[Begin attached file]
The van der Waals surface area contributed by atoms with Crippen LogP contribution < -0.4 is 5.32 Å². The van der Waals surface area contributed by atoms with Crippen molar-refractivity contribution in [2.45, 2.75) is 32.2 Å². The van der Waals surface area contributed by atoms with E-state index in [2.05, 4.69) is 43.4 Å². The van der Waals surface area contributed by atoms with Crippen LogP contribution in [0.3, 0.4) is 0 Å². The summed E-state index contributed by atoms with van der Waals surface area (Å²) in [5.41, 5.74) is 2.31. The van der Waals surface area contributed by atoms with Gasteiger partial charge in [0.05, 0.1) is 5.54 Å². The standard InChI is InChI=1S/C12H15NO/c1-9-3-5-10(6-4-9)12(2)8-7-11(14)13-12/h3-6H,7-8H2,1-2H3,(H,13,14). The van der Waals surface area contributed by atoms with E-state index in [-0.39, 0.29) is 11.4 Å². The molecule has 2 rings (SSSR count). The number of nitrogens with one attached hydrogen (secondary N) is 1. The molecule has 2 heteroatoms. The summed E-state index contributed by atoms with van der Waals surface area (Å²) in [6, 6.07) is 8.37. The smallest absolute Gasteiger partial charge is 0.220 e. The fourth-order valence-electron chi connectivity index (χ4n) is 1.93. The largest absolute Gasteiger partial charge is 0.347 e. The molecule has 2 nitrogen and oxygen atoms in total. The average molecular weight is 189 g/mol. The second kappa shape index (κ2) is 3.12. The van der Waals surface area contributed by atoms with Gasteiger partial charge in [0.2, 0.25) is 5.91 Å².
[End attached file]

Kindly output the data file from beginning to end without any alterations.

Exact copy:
The van der Waals surface area contributed by atoms with Crippen LogP contribution < -0.4 is 5.32 Å². The van der Waals surface area contributed by atoms with Crippen molar-refractivity contribution in [2.45, 2.75) is 32.2 Å². The van der Waals surface area contributed by atoms with E-state index in [2.05, 4.69) is 43.4 Å². The van der Waals surface area contributed by atoms with Crippen LogP contribution in [0.3, 0.4) is 0 Å². The summed E-state index contributed by atoms with van der Waals surface area (Å²) in [5.41, 5.74) is 2.31. The van der Waals surface area contributed by atoms with Gasteiger partial charge in [0.05, 0.1) is 5.54 Å². The standard InChI is InChI=1S/C12H15NO/c1-9-3-5-10(6-4-9)12(2)8-7-11(14)13-12/h3-6H,7-8H2,1-2H3,(H,13,14). The van der Waals surface area contributed by atoms with E-state index in [-0.39, 0.29) is 11.4 Å². The molecule has 2 rings (SSSR count). The number of nitrogens with one attached hydrogen (secondary N) is 1. The molecule has 2 heteroatoms. The summed E-state index contributed by atoms with van der Waals surface area (Å²) in [6, 6.07) is 8.37. The smallest absolute Gasteiger partial charge is 0.220 e. The fourth-order valence-electron chi connectivity index (χ4n) is 1.93. The largest absolute Gasteiger partial charge is 0.347 e. The molecule has 2 nitrogen and oxygen atoms in total. The average molecular weight is 189 g/mol. The second kappa shape index (κ2) is 3.12. The van der Waals surface area contributed by atoms with Gasteiger partial charge in [0.2, 0.25) is 5.91 Å².